• —Treasury on the adoption of more attractive credit terms and conditions;
  • —Commerce on more effective DOD participation in the National Export Expansion Council;
  • —Office of Management and Budget on budgetary and fiscal aspects.

Third, within DOD, we will review the possibilities and merits of

  • —improving the effectiveness of our efforts to assist US industry and the banking community in their export efforts;
  • —further relaxation of our restraints on the releasability of technology;
  • —modifying or abandoning our policy of placing a nonrecurring cost recovery surcharge on our military export sales prices;
  • —relaxing DOD unwillingness to make “offset” procurement arrangements with governments that procure from us;
  • —using our “fixed price” statutory authority to assign a portion of the normal sales prices to the US mobilization base interest for selected equipments or, alternatively, to assign a portion to grant aid;
  • —modifying or abandoning our 50% “gold flow rule” under which we have effectively excluded foreign ability to sell to us, and, consequently, reduced their desire to buy from us.

I will come back to you on the results of this review.4

Melvin R. Laird
  1. Source: National Archives, Nixon Presidential Materials, NSC Files, Subject Files, Box 402, Trade, Volume III 12/70-6/71. Secret. A stamped notation reads: “The President has seen.” Attached to a May 4 memorandum from Kissinger to the President summarizing Laird’s points and noting that Kissinger had sent a brief reply to Laird that indicated that the President’s interest in Laird’s study that would be used as the basis for re-examining military sales policy. On Kissinger’s memorandum to the President, Nixon wrote: “K—I agree totally with Laird’s concern—The foreign service types will of course disagree—I don’t want a leisurely study of this made. I want action—soonest possible to reverse this trend. Inform Connally of my concern. He shares it.” A May 6 memorandum from Haig to Bergsten informed him of the President’s reaction to Laird’s memorandum and asked Bergsten to monitor closely the progress on Laird’s study. (Ibid.) In a May 15 memorandum, Haig also asked Bergsten to provide a memorandum from Kissinger to Connally. (Ibid., Box 226, Department of Defense, Volume XI 2/24/71-5/15/71)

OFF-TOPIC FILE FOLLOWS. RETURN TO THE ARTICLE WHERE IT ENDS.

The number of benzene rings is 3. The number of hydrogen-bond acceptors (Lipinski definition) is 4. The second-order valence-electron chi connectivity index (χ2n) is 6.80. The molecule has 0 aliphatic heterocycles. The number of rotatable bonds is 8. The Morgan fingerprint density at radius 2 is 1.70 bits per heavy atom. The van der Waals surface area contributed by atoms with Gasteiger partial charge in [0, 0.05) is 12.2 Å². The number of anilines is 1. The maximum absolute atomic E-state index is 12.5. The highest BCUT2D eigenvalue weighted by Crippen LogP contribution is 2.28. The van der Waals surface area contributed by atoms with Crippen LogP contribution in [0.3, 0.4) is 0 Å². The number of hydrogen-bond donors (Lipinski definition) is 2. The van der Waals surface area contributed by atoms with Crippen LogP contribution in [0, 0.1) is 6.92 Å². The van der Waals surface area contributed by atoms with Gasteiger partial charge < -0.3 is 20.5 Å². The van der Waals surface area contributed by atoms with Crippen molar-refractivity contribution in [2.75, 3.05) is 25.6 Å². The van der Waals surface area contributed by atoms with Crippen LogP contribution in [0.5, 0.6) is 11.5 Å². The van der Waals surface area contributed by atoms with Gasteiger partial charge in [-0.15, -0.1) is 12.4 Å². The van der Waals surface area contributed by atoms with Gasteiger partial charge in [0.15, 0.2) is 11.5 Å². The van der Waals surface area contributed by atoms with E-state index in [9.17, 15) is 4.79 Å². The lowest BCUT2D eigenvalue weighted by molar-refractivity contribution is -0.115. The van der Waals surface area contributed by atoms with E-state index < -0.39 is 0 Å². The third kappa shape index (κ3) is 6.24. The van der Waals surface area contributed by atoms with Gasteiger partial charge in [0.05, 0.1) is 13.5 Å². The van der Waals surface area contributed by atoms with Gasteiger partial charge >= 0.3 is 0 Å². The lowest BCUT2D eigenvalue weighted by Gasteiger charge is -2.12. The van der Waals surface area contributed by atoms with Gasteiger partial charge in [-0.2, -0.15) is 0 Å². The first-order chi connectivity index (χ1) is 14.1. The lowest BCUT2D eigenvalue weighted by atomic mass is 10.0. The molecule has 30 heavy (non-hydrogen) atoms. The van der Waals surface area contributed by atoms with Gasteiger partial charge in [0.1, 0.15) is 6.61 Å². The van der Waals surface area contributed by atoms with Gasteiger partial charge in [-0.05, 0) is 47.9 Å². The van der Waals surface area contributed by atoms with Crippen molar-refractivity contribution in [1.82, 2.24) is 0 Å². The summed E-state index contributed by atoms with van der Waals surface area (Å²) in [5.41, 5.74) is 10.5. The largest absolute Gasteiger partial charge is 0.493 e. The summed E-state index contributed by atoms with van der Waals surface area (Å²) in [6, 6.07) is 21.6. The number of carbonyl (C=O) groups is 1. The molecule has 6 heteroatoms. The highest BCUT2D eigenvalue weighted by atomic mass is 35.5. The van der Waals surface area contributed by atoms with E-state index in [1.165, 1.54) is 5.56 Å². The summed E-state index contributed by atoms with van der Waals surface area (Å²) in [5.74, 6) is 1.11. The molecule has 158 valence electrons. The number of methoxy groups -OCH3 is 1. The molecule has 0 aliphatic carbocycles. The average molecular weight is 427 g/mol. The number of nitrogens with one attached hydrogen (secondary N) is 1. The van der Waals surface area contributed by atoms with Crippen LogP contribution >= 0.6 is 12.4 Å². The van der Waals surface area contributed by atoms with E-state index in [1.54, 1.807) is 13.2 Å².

2. Not found.
  3. Not printed.
  4. No report from the Department of Defense on this subject was found.